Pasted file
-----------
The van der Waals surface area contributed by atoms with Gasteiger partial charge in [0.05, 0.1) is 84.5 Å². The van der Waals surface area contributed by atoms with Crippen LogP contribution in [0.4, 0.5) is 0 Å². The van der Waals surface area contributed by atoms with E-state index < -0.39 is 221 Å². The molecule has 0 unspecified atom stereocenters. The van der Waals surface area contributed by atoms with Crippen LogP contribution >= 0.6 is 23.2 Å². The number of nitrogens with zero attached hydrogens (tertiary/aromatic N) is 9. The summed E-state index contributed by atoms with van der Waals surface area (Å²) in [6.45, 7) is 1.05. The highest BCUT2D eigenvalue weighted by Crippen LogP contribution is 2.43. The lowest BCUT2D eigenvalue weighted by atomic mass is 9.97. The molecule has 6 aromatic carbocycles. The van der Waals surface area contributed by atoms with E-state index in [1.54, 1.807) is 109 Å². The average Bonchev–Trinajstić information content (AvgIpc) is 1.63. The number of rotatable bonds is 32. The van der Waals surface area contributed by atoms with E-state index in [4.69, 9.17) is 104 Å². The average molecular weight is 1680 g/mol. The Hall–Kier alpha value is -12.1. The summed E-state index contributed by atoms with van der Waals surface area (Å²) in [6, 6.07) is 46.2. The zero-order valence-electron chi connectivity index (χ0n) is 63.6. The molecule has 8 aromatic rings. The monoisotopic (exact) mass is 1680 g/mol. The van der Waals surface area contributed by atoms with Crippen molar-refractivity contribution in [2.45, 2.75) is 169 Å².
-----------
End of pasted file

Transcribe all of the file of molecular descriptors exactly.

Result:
The van der Waals surface area contributed by atoms with Gasteiger partial charge in [0.05, 0.1) is 84.5 Å². The van der Waals surface area contributed by atoms with Crippen LogP contribution in [0.4, 0.5) is 0 Å². The van der Waals surface area contributed by atoms with E-state index < -0.39 is 221 Å². The molecule has 0 unspecified atom stereocenters. The van der Waals surface area contributed by atoms with Crippen LogP contribution >= 0.6 is 23.2 Å². The number of nitrogens with zero attached hydrogens (tertiary/aromatic N) is 9. The summed E-state index contributed by atoms with van der Waals surface area (Å²) in [6.45, 7) is 1.05. The highest BCUT2D eigenvalue weighted by Crippen LogP contribution is 2.43. The lowest BCUT2D eigenvalue weighted by atomic mass is 9.97. The molecule has 6 aromatic carbocycles. The van der Waals surface area contributed by atoms with E-state index in [1.54, 1.807) is 109 Å². The average Bonchev–Trinajstić information content (AvgIpc) is 1.63. The number of rotatable bonds is 32. The van der Waals surface area contributed by atoms with E-state index in [4.69, 9.17) is 104 Å². The average molecular weight is 1680 g/mol. The Hall–Kier alpha value is -12.1. The summed E-state index contributed by atoms with van der Waals surface area (Å²) in [6, 6.07) is 46.2. The zero-order valence-electron chi connectivity index (χ0n) is 63.6. The molecule has 8 aromatic rings. The monoisotopic (exact) mass is 1680 g/mol. The van der Waals surface area contributed by atoms with Crippen molar-refractivity contribution in [2.45, 2.75) is 169 Å².